Advanced prostate cancer

Advanced (metastatic) prostate cancer is cancer that has spread from the prostate to other parts of the body. It develops when prostate cancer cells move from the prostate to other parts of the body through the blood stream or lymphatic system.

Prostate cancer can spread to any part of the body, but most commonly to the bones. More than four out of five men (80 per cent) with advanced prostate cancer will have cancer that has spread to their bones.

Another common place for prostate cancer to spread to is the lymph nodes (sometimes called lymph glands). Lymph nodes are part of your lymphatic system and are found throughout your body. Some of the lymph nodes are in the pelvic area – near the prostate.

Advanced prostate cancer can cause symptoms, such as fatigue (extreme tiredness), bone pain and problems urinating. Some treatments for advanced prostate cancer, including hormone therapy and chemotherapy, can help to relieve or reduce symptoms. There are also specific treatments to help manage symptoms.

It's not possible to cure advanced prostate cancer, but treatments can keep it under control, sometimes for several years.

Speak to your doctor or nurse if you have any questions about treatments or have any symptoms. You can also speak to our Specialist Nurses over the phone or online.

Treatments for advanced prostate cancer


Hormone therapy

Hormone therapy helps control prostate cancer by stopping the hormone testosterone from reaching the prostate cancer cells. It does not cure cancer but can keep it under control, sometimes for several years. It can also help to manage symptoms. You might have hormone therapy on its own, or with other treatments such as radiotherapy or brachytherapy.

Find out more about Hormone therapy


Chemotherapy uses anti-cancer drugs to kill the cancer cells. It won’t get rid of your prostate cancer, but can help to control or delay symptoms, and helps some men to live longer. You may have chemotherapy alongside other treatments such as hormone therapy, steroids, radiotherapy for advanced cancer and bisphosphonates.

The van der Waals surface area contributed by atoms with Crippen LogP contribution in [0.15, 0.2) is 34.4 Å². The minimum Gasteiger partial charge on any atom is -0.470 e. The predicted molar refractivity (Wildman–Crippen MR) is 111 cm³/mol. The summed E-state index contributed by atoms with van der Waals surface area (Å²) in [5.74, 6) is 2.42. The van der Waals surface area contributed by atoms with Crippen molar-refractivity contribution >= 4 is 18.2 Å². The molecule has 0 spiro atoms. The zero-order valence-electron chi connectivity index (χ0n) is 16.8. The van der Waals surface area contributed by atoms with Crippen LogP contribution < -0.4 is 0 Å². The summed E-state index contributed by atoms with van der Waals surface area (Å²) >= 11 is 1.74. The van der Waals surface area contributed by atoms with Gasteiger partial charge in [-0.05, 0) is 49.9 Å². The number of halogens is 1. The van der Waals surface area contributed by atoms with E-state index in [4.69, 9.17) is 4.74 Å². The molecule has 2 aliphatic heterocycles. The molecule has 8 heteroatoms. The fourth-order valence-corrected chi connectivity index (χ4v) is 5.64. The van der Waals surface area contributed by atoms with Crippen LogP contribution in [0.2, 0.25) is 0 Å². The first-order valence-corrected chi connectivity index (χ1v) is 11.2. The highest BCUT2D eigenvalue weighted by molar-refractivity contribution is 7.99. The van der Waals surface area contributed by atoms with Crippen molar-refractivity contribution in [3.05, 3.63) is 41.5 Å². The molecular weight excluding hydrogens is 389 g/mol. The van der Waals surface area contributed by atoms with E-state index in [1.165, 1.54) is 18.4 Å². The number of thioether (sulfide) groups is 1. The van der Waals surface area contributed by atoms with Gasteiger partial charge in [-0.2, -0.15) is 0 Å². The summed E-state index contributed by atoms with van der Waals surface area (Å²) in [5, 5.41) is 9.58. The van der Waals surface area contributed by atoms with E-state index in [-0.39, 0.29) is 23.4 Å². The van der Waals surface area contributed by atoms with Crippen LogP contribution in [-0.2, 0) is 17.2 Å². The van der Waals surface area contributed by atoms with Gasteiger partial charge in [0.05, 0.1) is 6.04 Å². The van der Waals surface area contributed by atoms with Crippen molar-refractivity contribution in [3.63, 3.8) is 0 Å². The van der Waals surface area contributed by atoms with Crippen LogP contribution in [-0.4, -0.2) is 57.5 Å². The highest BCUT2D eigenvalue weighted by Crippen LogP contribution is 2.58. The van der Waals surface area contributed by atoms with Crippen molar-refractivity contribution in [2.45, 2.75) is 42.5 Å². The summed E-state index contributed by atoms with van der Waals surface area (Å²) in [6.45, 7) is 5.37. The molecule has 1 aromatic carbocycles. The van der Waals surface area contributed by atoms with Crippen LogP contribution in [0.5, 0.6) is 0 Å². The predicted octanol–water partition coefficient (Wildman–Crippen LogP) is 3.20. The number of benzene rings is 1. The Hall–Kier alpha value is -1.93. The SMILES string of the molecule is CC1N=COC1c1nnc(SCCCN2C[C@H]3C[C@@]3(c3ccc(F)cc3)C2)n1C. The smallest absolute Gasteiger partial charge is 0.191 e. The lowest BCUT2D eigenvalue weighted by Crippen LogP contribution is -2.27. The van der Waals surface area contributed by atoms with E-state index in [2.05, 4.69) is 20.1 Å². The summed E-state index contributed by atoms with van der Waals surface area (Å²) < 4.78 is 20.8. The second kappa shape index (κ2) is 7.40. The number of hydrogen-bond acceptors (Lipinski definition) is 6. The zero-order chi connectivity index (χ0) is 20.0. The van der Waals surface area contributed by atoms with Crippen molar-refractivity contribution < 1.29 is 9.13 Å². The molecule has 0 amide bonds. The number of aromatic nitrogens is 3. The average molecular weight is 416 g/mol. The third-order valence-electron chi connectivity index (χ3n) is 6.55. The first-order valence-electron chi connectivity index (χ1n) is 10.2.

Find out more about Chemotherapy


Abiraterone (Zytiga®) is a new type of hormone therapy for men whose prostate cancer has spread to other parts of the body (advanced prostate cancer) and has stopped responding to other hormone therapy treatments. It is used to help control symptoms and not to cure prostate cancer.

Find out more about Abiraterone

Clinical trials

If you have prostate cancer, you might have the chance to take part in a clinical trial. A clinical trial is a type of medical research. It aims to find new and improved ways of preventing, diagnosing, treating and controlling illnesses. Clinical trials test medicines, medical procedures or medical equipment. People are involved in a controlled and carefully planned way. This is the best way of finding out whether a new treatment is better than the current standard treatment.

Find out more about Clinical trials


Bisphosphonates are drugs that can be used to treat men whose prostate cancer has spread to the bones and is no longer responding to hormone therapy. They do not treat the cancer itself but they can help to relieve bone pain. Bisphosphonates may also help to prevent and slow down the breakdown of bone.

Find out more about Bisphosphonates